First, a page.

USDA Reconnect Round One is providing $103 million (gaining broadband access for 4,053 households and 182 farms and businesses).

USDA Reconnect Round Two identified five providers, who are receiving $94.4 million (gaining broadband for 15,989 households and 2,173 farms and businesses).

Emergency Broadband Investment (state) Program is spreading $3.9 million among 13 providers to give access to 2,465 homes.

Missouri Broadband Grant Program awarded $3.05 million to 13 providers, expanding access for 4,416 locations.

"These are expansion projects currently underway," Arbeiter reiterated.

Other projects include investments in public access to broadband at libraries, schools and health care clinics. Additionally, through CARES Act funding, the state was able to fund 42 projects, he said. The Missouri Department of Economic Development provided funding for Socket Telecom LLC to improve broadband service in Ashland and St. Martins through its Broadband Investment Program.

"Our project areas are a little bit smaller than what the federal programs can do," Arbeiter said, "because there are a lot more resources at the federal level."

The House committee will meet monthly until Dec. 1, Riggs said. It is to take live, written and remote testimony over the next five months. The goal is to prepare a report and generate policy options and appropriations requests before the end of the year.

County, city leaders discuss broadband opportunities

After talking with state lawmakers Thursday morning, Arbeiter met with Cole County and Jefferson City leaders about their fledgling efforts to improve broadband service.

At the initial meeting of this community broadband task force, Arbeiter told the group it needs to think of improving broadband access as "a marathon, not a sprint."

"I know people say they'd like to get it right now, but there are many hurdles that have to be cleared," Arbeiter said.

Due to the outdated FCC access maps, Arbeiter said, the group might consider a public campaign to let residents conduct speed tests on their service, then collect that information to show where there is need for broadband improvement.

The Cole County Commission has already undergone discussions with officials from Callaway Electric Cooperative and Co-Mo-Electric Cooperative, each of which offers fiber-optic broadband service. They've discussed working with the county on broadband projects using federal COVID-19 relief funds from the American Rescue Plan. Federal officials have said ARP revenue could fund infrastructure projects, especially those that increase broadband capabilities for residents.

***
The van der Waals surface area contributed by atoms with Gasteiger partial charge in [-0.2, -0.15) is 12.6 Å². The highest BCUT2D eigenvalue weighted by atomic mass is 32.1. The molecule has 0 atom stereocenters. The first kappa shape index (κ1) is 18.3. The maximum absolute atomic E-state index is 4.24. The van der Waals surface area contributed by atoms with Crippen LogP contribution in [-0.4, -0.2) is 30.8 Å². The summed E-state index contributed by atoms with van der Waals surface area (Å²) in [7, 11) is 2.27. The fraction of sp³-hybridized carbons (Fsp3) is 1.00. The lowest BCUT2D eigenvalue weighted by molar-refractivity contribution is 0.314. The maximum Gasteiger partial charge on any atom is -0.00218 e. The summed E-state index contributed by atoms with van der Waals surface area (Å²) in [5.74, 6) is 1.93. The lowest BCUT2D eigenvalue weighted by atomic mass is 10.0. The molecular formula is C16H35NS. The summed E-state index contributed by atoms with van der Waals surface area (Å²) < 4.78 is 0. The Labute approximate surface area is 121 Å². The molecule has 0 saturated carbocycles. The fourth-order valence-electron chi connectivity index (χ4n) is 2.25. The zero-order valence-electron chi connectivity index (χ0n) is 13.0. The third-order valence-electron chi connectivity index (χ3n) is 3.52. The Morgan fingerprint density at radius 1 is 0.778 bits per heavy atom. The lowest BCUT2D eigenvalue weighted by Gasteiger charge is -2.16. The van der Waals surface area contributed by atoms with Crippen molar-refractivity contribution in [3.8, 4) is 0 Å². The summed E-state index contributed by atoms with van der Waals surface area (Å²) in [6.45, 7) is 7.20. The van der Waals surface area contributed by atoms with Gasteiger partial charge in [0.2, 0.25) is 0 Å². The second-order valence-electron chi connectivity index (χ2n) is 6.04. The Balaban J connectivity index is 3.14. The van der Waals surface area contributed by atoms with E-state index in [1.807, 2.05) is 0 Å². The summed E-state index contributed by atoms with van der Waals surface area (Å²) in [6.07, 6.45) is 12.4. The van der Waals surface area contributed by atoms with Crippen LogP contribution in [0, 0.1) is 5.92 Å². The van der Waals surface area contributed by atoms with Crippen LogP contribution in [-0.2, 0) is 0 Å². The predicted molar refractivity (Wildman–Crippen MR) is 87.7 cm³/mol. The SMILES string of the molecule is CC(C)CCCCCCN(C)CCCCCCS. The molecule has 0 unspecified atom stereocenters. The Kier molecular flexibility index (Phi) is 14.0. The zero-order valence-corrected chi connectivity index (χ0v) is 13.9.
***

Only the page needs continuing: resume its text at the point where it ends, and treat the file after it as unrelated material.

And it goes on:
Presiding Commissioner Sam Bushman said commissioners have heard from other providers since last month's meeting but have to look at the population density and geology of an area before expanding into it. The presence of a lot of rock, he said, could make the cost of a project prohibitive.

Eastern District Commissioner Jeff Hoelscher said he has discussed the issue with people representing some of the smaller communities in his district. He told them even if the county did use ARP funds for broadband, the work might not be completed for another three or four years. All ARP relief funds must be allocated by Dec. 31, 2024, but spending of funds may continue through the end of 2026.

Missy Bonnot, Jefferson City Area Chamber of Commerce economic development director, asked county and city elected officials at Thursday's meeting if they believe broadband expansion is an area they want to spend much of their ARP funding on. Bushman and Hoelscher said they believe they would; however, Hoelscher said Cole County has several entities asking about potentially funding other projects. Jefferson City Mayor Carrie Tergin said the city continues to review the ARP guidelines and more data would have to be provided regarding potential funding for broadband service.

There was no date set for when the task force would meet again. Bonnot suggested the county and city should go back and decide how much ARP funding they will commit to broadband and then the task force could come back together to see what steps need to be taken.